Are We an Orthorexic Nation?

Do Americans have an unhealthy obsession with food?


Photo by: courtneyk


Are you infatuated with healthy eating to the point where it interferes with your everyday life? Orthorexia is defined as an unhealthy obsession with eating healthy food that can lead to health consequences. Here’s a look at what leads to this type of disordered eating, and how to develop a better relationship with food.

About Orthorexia

An unhealthy obsession with food, known as orthorexia, can lead to diets so strict that they have health-related consequences including nutrient deficiencies, social isolation and severe psychological stress. This means you become so overly compulsive with eating healthfully that you’ll punish yourself for not eating perfectly, refuse to dine out at restaurants, and become unwilling to let other people cook for you. Many folks with orthorexia spend a tremendous amount of time researching healthy foods, so much so, that it interferes with everyday social activities and interactions. It’s one thing to try to eat less processed carbs, for example, but it’s quite another when it starts to interfere with everyday living.

When asked about identifying someone with orthorexia, Marci Evans MS, CEDRD-S, LDN of Food and Body Image Healer reflects on her experience as a clinical dietitian, "the biggest red flag is when someone's health habits get in the way of meaningful connection with friends and family. They suddenly find that they can't eat food that is prepared outside of their own kitchen and their world becomes smaller." Additionally, a primary complaint among Evans’ clients is "they talk with me about escalating feelings of anxiety, guilt and shame about their food and exercise choices."

The Role of Social Media in Orthorexia

A 2017 study in Eating and Weight Disorders examined the link between Instagram use and orthorexia. Researchers found that the healthy eating community on Instagram has a high prevalence of orthorexia symptoms, with those using Instagram more often having increased symptoms. The findings of this study showcase the implications social media can have on psychological well-being and the impact social media influencers have.

"My guess is that it’s related to the general rise in nutrition news in the media, and the increasing hype surrounding extreme fad diets (and TV/media that promote them) and detoxes," explains Heather Caplan, RDN, private practice dietitian in Washington DC, and the host of RD Real Talk podcast. But that’s not all, Caplan continues: "Then you throw blogs and social media into the mix, and it’s the perfect storm of too much information, over-consumption of this information, and comparison traps aplenty."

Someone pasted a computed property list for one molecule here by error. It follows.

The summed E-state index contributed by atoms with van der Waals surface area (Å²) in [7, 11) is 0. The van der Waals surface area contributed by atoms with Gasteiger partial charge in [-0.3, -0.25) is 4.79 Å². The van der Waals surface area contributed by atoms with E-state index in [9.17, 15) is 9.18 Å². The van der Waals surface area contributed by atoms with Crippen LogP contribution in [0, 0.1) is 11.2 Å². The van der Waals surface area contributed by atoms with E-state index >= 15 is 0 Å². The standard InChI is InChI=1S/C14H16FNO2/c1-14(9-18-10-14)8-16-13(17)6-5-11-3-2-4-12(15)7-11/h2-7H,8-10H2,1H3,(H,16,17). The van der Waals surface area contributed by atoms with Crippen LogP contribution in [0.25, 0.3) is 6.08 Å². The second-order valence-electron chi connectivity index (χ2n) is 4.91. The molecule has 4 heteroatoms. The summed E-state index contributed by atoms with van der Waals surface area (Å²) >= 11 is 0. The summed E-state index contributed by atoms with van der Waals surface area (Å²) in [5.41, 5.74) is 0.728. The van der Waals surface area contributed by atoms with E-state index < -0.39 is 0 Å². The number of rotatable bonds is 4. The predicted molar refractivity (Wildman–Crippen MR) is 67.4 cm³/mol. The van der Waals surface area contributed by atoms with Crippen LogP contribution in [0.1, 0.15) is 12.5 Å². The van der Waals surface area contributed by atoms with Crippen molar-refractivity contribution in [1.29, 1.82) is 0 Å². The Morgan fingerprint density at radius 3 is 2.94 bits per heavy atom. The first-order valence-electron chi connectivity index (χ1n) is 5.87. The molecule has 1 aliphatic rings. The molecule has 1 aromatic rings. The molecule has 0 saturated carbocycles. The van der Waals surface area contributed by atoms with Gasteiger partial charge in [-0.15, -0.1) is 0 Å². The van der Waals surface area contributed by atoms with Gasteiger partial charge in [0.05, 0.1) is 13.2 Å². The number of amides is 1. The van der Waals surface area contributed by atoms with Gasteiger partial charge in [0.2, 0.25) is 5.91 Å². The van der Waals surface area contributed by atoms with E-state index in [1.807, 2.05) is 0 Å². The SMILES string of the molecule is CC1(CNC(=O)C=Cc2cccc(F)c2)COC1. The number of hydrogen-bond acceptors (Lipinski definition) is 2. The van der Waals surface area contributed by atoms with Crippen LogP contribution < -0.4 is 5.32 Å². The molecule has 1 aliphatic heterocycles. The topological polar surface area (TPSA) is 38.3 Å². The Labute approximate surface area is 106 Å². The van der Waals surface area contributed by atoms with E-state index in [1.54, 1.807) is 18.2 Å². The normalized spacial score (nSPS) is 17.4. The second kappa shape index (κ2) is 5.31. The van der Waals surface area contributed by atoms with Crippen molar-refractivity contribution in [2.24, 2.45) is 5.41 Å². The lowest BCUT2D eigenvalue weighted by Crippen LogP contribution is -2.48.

How to Develop a Healthy Relationship with Food

"Just because there is ample nutrition information available online and through social media doesn’t mean it’s directed at — or intended for — you," Caplan eloquently explains. Tuning into your body’s signals of hunger, fullness, and cravings–in the absence of food or energy restriction — is healthier than sticking to a specific calorie count every day and eating endless salads.

Here are three additional tactics to help develop a healthy relationship with food, provided by Evans:

1: Seek help from an eating disorders informed therapist and registered dietitian. While orthorexia isn't a formal eating disorder diagnosis, the interventions are quite similar.

2: Try to consider a more nuanced and multi-faceted definition of health. Nutrition isn't just about nutrients! It's also about pleasure, satisfaction, balance and connection.

3: Explore the function of your health habits. What may begin as a pursuit of health can take on a life of its own and those habits begin to mean so much more. If controlling your food and exercise helps you feel in control or invites compliments, that information helps you understand feelings and challenges that need addressing. And finding ways to work through those things without controlling food and exercise behaviors is the key to recovery and true health.

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